Researchers Discovered New Epigenetic Mechanism Causing Rare Congenital Malformation

X-ray showing congenital malformation - SS |Researchers Discovered New Epigenetic Mechanism Causing Rare Congenital Malformation| Feature

Approximately 1 percent of human DNA is made of protein-coding genes, while the remaining 99 percent comprises non-coding genes. Non-coding DNA does not provide instructions for making proteins and was previously thought to be “junk” by scientists.  

Long non-coding RNAs (lncRNAs) are a type of RNA with lengths exceeding 200 nucleotides that are not translated into protein. lncRNAs can be significant components in epigenetic processes that function to regulate gene expression at the transcriptional and post-transcriptional levels. The role of lncRNAs in human Mendelian disease on a large scale remains unknown.

For the past 20 years, geneticists haven’t agreed on the number of protein-coding genes. The latest estimates put the figure around 20,000, including the almost 5,000 genes that were not uncovered before. 

Read the original publication of this study here:[ Non-coding deletions identify Maenli lncRNA as a limb-specific En1 regulator

This study aimed to show that genetic ablation of a lncRNA locus on human chromosome 2 causes a severe congenital limb malformation.

X-ray image showing congenital limb malformation - SS |Researchers Discovered New Epigenetic Mechanism Causing Rare Congenital Malformation| body image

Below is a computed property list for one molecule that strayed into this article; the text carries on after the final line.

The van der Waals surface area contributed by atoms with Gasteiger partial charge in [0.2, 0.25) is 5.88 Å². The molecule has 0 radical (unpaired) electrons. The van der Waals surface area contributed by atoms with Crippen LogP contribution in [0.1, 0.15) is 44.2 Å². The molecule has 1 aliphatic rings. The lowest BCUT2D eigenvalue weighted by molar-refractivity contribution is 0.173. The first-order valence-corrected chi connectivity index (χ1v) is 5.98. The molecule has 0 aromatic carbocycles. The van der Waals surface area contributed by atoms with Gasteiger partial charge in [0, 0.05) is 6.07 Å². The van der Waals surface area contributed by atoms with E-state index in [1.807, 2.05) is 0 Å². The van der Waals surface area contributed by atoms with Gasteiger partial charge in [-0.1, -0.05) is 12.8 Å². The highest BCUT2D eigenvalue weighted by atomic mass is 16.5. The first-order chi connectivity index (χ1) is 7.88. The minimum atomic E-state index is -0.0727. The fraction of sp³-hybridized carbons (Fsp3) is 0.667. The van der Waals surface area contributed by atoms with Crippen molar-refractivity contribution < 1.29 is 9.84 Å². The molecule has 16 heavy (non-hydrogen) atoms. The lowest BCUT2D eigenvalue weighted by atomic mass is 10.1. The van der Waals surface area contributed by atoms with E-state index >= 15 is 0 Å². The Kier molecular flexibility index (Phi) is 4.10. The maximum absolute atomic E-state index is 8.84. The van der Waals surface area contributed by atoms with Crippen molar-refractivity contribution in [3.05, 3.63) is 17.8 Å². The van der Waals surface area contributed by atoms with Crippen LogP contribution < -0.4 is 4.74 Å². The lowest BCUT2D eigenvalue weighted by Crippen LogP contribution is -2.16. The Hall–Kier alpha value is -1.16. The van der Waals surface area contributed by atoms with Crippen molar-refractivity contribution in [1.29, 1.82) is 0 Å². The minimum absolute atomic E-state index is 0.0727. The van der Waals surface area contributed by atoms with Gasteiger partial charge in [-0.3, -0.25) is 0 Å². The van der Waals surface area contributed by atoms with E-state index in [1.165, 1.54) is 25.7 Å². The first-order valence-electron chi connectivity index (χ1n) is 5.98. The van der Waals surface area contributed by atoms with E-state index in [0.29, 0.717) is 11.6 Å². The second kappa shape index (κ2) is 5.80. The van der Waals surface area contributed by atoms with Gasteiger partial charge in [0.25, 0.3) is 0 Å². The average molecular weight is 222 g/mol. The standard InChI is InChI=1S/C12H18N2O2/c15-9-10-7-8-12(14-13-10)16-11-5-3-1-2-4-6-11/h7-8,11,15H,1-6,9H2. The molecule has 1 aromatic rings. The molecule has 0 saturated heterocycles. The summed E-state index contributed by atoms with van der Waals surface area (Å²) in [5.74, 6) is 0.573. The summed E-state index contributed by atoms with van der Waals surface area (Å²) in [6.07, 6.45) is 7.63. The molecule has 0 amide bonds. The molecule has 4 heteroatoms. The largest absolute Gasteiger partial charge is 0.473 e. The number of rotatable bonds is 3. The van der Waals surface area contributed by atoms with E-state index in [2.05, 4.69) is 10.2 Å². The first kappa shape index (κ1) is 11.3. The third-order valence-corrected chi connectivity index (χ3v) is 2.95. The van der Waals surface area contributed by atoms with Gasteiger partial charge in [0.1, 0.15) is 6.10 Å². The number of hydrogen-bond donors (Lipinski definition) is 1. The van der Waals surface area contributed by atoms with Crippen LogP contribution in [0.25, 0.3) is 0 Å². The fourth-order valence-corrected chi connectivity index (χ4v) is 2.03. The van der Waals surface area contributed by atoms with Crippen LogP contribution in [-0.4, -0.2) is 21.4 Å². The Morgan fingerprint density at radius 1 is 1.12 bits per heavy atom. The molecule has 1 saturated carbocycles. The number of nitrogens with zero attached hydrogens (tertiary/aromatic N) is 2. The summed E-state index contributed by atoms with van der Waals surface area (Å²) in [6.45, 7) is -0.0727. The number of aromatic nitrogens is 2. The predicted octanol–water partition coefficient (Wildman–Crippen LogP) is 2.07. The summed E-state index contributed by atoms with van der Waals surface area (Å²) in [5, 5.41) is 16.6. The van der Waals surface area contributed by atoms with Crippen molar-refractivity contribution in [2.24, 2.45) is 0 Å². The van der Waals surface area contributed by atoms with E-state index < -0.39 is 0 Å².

Non-coding deletions identify Maenli lncRNA as a limb-specific En1 regulator

An international team of researchers uncovered the mechanism behind a rare genetic disease that involves non-coding DNA sequences. 

In this study, researchers identified homozygous 27–63-kilobase deletions located 300 kilobases upstream of the engrailed-1 gene (EN1) in patients with complex limb malformation resulting in disproportionately short middle parts of the limbs (mesomelia), two or more digits are fused (syndactyly), and ventral nails. 

The En1 gene has been known to regulate multicellular organisms’ development, specifically in the dorsal midbrain and anterior hindbrain. Re-engineering these human deletions through deactivation of its transcription in mice resulted in a complete loss of En1 expression in the limb and a double dorsal-limb phenotype that resembles the similar piece of non-coding DNA missing in the patients.

Further genome-wide analysis in the developing mouse limb showed a four-exon-long non-coding transcript within the deleted region, which was previously unknown. This RNA molecule is named Maenli, which stands for Master Activator of Engrailed-1 in the Limb.

Functional dissection of the Maenli locus showed that its transcriptional activity is required for limb-specific En1 cis activation, thereby fine-tuning the gene-regulatory networks controlling dorsoventral polarity in the developing limb bud. 

The research findings demonstrate that mutations involving lncRNA loci can result in human Mendelian disease. 

 

Takeaways: 

  • Researchers uncovered a previously unknown genome sequence by reengineering the human deletions of homozygous 27–63-kilobase located 300 kilobases upstream of EN1 in mice. 
  • Genetic ablation of a lncRNA locus on human chromosome 2 causes a severe congenital limb malformation
  • Mutations involving long non-coding RNAs (lncRNA) loci possibly result in Mendelian disease. 

 

You can read the original publication of this study here: [Non-coding deletions identify Maenli lncRNA as a limb-specific En1 regulator

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